Statistic construction. In this example, we consider r{3,9} and up to 3 potential mutational hotspots in the protein. First, μ and σ are calculated over each column. Next, we normalize each entry in the column by calculating Z i , s , r = X i , s , r μ s , r σ s , r . We then take the maximum over each row to get Z0,…,Z1000. The percentage of times Z0Z i , where i{1,…,1000}, is the p-value of our observed statistic Z0. Note that if Z0 is greater than Z i for all 1000 simulations, we report a p-value of <1.00 E-03.

While our algorithm is generalizable to m spheres (m<<N, where n is the total number of residues), we note that the worst case running time is O N m . Due to the nature in which we traverse the sample space of possible sphere orientations (see Section “Algorithm for identifying sphere positions”), we rarely hit the worst case scenario, and even then, in the case of three spheres the running time is only O N 3 which is still computationally possible. Further, our algorithm was able to identify only 1 or 2 significant spheres for over 70% of the structures considered. Even more so, for the structures that did have 3 statistically significant spheres (hotspots), the three spheres covered on average more than 75% of all the mutations available. Given these empirical results, three spheres were selected to balance computational costs.

While sphere radii ranging from 1 to 10Å were considered in this study, the researcher can input larger values. However, over all the structures evaluated in this study, our methodology never required spheres of radius 10Å. Optimal sphere orientations were always found at smaller radii. Thus while larger sphere radii could of been considered, they would not have been selected by the algorithm.

Finally, due to our consideration of only non-overlapping spheres, additional constraints on the number of possible sphere orientations are placed which allows SpacePAC to efficiently solve for the optimal sphere orientation. For example, if two nearby residues are mutated, SpacePAC will incorporate them into a larger sphere and then use the remaining spheres to identify more distant clusters. If sphere overlap was permitted, not only would it become difficult to assign a mutation to a specific sphere but it could also lead to uninformative results. For instance, consider a worst case scenario where one residue has very many mutations and two spheres are being used to find the mutational hotspots. If the rest of the protein has no mutations, the two spheres will perfectly overlap which would in turn provide a meaningless result. If the mutations were spread over two nearby residues, the sphere overlap would again be almost perfect and not informative. By using the non-overlapping sphere constraint, SpacePAC will dynamically increase the sphere radius and capture the mutations in one sphere. On the whole, by considering only non-overlapping spheres we impose boundary constraints in order to find meaningful sphere configurations.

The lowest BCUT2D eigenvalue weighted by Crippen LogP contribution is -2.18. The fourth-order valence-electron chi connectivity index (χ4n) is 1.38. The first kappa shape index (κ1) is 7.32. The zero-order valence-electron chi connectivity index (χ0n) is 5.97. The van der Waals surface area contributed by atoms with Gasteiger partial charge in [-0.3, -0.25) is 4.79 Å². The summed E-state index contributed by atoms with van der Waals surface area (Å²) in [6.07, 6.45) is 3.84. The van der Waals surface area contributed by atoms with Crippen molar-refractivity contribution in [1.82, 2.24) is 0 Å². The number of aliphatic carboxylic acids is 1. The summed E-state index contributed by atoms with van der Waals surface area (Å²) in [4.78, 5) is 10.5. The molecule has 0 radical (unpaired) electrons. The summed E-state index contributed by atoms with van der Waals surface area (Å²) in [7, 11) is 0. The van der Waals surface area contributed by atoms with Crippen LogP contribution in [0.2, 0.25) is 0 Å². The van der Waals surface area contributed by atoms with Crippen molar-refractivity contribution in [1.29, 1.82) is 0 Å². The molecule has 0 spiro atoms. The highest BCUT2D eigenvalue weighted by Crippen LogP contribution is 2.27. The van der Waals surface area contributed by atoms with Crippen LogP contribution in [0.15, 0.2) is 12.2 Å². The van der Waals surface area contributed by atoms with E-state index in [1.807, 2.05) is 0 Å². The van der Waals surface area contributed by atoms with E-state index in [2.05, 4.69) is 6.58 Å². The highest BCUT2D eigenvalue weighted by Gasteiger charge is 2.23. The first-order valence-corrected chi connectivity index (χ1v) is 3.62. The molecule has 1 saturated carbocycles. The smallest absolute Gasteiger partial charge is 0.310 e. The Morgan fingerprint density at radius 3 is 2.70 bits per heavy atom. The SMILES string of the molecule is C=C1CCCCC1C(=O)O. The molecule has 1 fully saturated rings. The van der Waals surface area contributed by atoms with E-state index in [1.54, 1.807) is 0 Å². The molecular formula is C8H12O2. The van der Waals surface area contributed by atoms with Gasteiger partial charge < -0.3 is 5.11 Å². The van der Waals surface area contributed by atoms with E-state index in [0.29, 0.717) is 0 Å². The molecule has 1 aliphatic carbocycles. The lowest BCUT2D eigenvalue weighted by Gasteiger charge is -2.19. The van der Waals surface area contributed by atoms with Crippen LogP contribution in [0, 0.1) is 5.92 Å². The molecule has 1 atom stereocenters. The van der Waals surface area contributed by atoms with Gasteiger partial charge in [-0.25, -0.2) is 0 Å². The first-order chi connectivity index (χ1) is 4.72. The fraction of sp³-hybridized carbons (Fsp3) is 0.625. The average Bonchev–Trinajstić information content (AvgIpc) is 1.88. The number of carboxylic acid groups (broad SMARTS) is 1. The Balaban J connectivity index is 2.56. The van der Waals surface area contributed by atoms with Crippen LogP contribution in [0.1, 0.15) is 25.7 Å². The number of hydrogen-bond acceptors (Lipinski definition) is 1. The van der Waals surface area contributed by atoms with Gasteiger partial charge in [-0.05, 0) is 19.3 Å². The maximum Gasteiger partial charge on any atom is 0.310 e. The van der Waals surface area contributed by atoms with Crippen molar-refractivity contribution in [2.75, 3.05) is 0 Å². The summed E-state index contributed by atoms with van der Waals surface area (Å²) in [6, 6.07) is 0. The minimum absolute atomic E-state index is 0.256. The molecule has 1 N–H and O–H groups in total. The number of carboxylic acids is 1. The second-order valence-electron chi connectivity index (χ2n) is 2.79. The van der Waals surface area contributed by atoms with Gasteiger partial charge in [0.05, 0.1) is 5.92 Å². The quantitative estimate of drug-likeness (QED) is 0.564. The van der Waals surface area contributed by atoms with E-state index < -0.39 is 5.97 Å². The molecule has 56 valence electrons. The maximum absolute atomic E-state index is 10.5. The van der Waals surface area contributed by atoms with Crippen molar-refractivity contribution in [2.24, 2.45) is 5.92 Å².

Algorithm for identifying sphere positions

In the approach described in Section “Identifying mutational hotspots”, we find the 1, 2 and 3 non-overlapping spheres that cover the most mutations given a pre-specified radius length. Ignoring sphere overlap for the moment, if only one sphere is considered, the number of possible spheres is linear in the length of the protein (namely, a sphere centered at each residue). If two spheres are considered, there are N 2 possible sphere combinations if the protein is N residues long. Similarly, if three spheres are considered, there are N 3 such combinations (once again ignoring sphere overlap). For a medium-sized protein like PIK3C α which is 1,068 residues long, considering three spheres allows for 1 , 068 3 = 202 , 461 , 116 possible positions. This makes it prohibitively expensive to perform a brute force approach. To quickly find the best sphere orientation, we execute Algorithm ?? below. Algorithm ?? is presented for 2 spheres but is trivially extendable to 3 or more spheres as well.

To help illustrate this algorithm, consider a protein N residues long with five mutated amino acid positions and suppose that we are interested in finding the two spheres that capture the most mutations. Without loss of generality and for ease of exposition, number the mutated residues 1 through 5. Further, suppose that after aggregating all the mutational counts from all samples the following mutational counts are recorded: residue 1 - 50 mutations, residue 2 - 40 mutations, residue 3 - 30 mutations, residue 4 - 20 mutations and residue 5 - 10 mutations. For clarity, we assume that the mutation counts are unique, but the algorithm is unaffected if there are identical mutation counts for some residues. We first construct the table shown in Figure 2, where the inside of the matrix is calculated to be the sum of the number of mutations at amino acid i and amino acid j. Observing, that the table is symmetric, we only need to evaluate the residues below the diagonal as the entries on the diagonal originate from residues that overlap each other perfectly. Thus for entry (i,j) we are considering two spheres, one centered at residue i and one centered at residue j.